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      Pet owner uses microchipping to find lost cat

      From flyers, to rewards, to a search party -- some people would do almost anything to find a lost pet but if those animals have some form of identification on them, they'll be that much easier to find.

      That reminder comes as part of National Pet Identification Week from Wednesday, April 18 to Wednesday April 25. Dr. Rob Ballinger with Palo Duro Animal Hospital said one of the easiest ways to identify your pet is by keep a collar and tag on it that's engraved with your contact information.

      "You can get them lots of different places engraved with your information," he said. "Your veterinarian, when they do rabies vaccination will give you a tag, a lot of us will engrave your number of the back. That's an easy one."

      However, one Canyon pet owner said when her cat ran away he was wearing a collar, but wasn't when someone found him.

      "My cat had a collar but it was a break-away collar so he wouldn't get stuck in the fence," said Susie Flenniken.

      Because collars can come off, or be taken off by someone else, a good backup identification for your cat or dog is microchipping.

      "It's a little rice grain size RFID chip that goes between the should blades and then can be read with a scanner and that will head out a specific number that we get then call a database and find out who that number is registered to," explained Dr. Ballinger.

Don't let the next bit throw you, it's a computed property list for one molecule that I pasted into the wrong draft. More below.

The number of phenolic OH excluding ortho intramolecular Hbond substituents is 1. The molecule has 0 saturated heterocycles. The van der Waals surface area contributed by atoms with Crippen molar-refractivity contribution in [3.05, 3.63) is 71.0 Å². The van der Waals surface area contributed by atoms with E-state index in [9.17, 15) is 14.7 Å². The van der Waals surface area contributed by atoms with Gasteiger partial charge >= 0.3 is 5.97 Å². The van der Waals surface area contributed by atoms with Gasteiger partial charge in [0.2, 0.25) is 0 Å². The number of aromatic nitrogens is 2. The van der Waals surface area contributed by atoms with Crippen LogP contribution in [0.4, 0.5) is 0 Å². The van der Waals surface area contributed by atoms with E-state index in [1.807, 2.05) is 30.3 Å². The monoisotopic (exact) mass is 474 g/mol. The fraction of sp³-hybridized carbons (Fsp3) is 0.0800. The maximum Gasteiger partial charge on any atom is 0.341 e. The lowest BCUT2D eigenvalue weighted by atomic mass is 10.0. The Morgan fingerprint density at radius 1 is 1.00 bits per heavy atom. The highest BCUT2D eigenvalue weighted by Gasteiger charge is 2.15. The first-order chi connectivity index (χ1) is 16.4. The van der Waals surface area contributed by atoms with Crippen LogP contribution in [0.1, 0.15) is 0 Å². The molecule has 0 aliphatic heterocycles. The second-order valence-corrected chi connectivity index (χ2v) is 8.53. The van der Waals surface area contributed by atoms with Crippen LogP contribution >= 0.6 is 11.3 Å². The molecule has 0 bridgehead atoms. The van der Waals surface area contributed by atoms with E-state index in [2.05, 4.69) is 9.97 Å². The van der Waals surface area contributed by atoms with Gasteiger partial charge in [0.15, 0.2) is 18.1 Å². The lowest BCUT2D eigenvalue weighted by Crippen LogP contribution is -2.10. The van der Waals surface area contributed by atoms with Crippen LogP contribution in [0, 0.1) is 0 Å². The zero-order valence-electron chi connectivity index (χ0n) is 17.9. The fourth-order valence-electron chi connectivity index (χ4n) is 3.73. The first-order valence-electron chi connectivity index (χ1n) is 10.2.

Luckily, Flenniken had all of her pets microchipped and it was that tiny chip that helped her recognize her own cat weeks later when someone found him in North Amarillo.

      "I had taken his certificate that showed the chip number on it to prove that he was my cat and sure enough, he was my cat and I started crying," said Flenniken. "I was so happy."

      But owners who don't register that microchip number online, render it almost useless.

      "Take that final step," said Dr. Ballinger. "It's a little frustrating to find a chip, find a number, call it in and it says it's not registered. Sometimes we can track it back through the veterinarian but that's rather arduous so make sure that chip is registered."

      But whether it's through microchipping or a simple tag, make sure your pet always has identification. Because when unidentified, lost pets end up in the pound or a shelter, they're even less likely to make it back home.

      "About five percent of cats or 15 percent of dogs will end up in a rescue shelter or animal control or whatever that don't have a good ID will ever eventually find their home," said Ballinger. "The odds are very high if they end up, quote institutionalized, without identification they're going to be put to sleep."

      If you have had your pet microchipped, you can get it registered online at www.getmehome.com.